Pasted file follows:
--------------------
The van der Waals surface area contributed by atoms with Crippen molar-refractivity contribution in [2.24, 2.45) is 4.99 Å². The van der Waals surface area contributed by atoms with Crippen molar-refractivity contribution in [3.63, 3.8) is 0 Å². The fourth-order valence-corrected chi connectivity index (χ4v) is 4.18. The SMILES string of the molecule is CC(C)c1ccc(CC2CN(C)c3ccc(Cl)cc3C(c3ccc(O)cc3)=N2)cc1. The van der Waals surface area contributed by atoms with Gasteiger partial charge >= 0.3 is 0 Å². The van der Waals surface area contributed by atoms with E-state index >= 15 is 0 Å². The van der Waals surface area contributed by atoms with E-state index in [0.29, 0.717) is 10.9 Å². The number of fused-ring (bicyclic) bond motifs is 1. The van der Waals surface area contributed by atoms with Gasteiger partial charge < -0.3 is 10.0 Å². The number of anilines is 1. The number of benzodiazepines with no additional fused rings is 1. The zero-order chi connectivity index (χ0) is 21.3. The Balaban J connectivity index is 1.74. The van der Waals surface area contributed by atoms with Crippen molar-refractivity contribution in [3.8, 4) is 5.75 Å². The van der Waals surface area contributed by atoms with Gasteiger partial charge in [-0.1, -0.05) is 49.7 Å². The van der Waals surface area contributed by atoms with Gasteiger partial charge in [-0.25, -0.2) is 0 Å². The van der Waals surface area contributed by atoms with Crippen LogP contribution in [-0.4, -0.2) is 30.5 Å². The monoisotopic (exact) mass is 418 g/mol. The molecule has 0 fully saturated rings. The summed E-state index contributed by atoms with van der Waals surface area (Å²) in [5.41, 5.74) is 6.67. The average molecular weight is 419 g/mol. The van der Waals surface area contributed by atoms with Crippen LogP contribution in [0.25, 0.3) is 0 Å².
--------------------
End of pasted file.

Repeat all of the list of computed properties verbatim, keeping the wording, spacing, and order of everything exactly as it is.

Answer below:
The van der Waals surface area contributed by atoms with Crippen molar-refractivity contribution in [2.24, 2.45) is 4.99 Å². The van der Waals surface area contributed by atoms with Crippen molar-refractivity contribution in [3.63, 3.8) is 0 Å². The fourth-order valence-corrected chi connectivity index (χ4v) is 4.18. The SMILES string of the molecule is CC(C)c1ccc(CC2CN(C)c3ccc(Cl)cc3C(c3ccc(O)cc3)=N2)cc1. The van der Waals surface area contributed by atoms with Gasteiger partial charge >= 0.3 is 0 Å². The van der Waals surface area contributed by atoms with E-state index >= 15 is 0 Å². The van der Waals surface area contributed by atoms with E-state index in [0.29, 0.717) is 10.9 Å². The number of fused-ring (bicyclic) bond motifs is 1. The van der Waals surface area contributed by atoms with Gasteiger partial charge < -0.3 is 10.0 Å². The number of anilines is 1. The number of benzodiazepines with no additional fused rings is 1. The zero-order chi connectivity index (χ0) is 21.3. The Balaban J connectivity index is 1.74. The van der Waals surface area contributed by atoms with Crippen molar-refractivity contribution in [3.8, 4) is 5.75 Å². The van der Waals surface area contributed by atoms with Gasteiger partial charge in [-0.1, -0.05) is 49.7 Å². The van der Waals surface area contributed by atoms with Gasteiger partial charge in [-0.25, -0.2) is 0 Å². The van der Waals surface area contributed by atoms with Crippen LogP contribution in [-0.4, -0.2) is 30.5 Å². The monoisotopic (exact) mass is 418 g/mol. The molecule has 0 fully saturated rings. The summed E-state index contributed by atoms with van der Waals surface area (Å²) in [5.41, 5.74) is 6.67. The average molecular weight is 419 g/mol. The van der Waals surface area contributed by atoms with Crippen LogP contribution in [0.25, 0.3) is 0 Å².